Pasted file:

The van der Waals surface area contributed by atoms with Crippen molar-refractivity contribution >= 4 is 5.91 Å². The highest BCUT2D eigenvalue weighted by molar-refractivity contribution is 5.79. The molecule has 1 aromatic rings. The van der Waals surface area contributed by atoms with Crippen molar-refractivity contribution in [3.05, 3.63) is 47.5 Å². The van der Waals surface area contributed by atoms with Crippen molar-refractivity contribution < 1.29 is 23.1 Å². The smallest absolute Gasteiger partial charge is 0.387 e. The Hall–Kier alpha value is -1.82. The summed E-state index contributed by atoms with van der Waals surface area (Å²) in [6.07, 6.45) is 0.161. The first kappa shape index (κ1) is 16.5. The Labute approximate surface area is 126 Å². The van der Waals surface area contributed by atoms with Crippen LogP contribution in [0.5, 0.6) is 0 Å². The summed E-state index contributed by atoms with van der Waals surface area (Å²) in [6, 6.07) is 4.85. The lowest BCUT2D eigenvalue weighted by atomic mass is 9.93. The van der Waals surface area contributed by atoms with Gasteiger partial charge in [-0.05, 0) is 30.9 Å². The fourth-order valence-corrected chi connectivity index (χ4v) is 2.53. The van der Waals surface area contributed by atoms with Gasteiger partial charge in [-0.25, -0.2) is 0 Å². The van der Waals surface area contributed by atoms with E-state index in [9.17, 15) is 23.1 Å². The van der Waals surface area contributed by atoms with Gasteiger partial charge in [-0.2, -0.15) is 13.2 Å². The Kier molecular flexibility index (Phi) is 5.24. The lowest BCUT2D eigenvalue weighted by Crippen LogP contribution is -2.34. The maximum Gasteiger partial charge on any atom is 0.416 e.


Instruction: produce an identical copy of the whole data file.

The van der Waals surface area contributed by atoms with Crippen molar-refractivity contribution >= 4 is 5.91 Å². The highest BCUT2D eigenvalue weighted by molar-refractivity contribution is 5.79. The molecule has 1 aromatic rings. The van der Waals surface area contributed by atoms with Crippen molar-refractivity contribution in [3.05, 3.63) is 47.5 Å². The van der Waals surface area contributed by atoms with Crippen molar-refractivity contribution < 1.29 is 23.1 Å². The smallest absolute Gasteiger partial charge is 0.387 e. The Hall–Kier alpha value is -1.82. The summed E-state index contributed by atoms with van der Waals surface area (Å²) in [6.07, 6.45) is 0.161. The first kappa shape index (κ1) is 16.5. The Labute approximate surface area is 126 Å². The van der Waals surface area contributed by atoms with Crippen LogP contribution in [0.5, 0.6) is 0 Å². The summed E-state index contributed by atoms with van der Waals surface area (Å²) in [6, 6.07) is 4.85. The lowest BCUT2D eigenvalue weighted by atomic mass is 9.93. The van der Waals surface area contributed by atoms with Gasteiger partial charge in [-0.05, 0) is 30.9 Å². The fourth-order valence-corrected chi connectivity index (χ4v) is 2.53. The van der Waals surface area contributed by atoms with Gasteiger partial charge in [-0.25, -0.2) is 0 Å². The van der Waals surface area contributed by atoms with E-state index in [9.17, 15) is 23.1 Å². The van der Waals surface area contributed by atoms with Gasteiger partial charge in [-0.2, -0.15) is 13.2 Å². The Kier molecular flexibility index (Phi) is 5.24. The lowest BCUT2D eigenvalue weighted by Crippen LogP contribution is -2.34. The maximum Gasteiger partial charge on any atom is 0.416 e.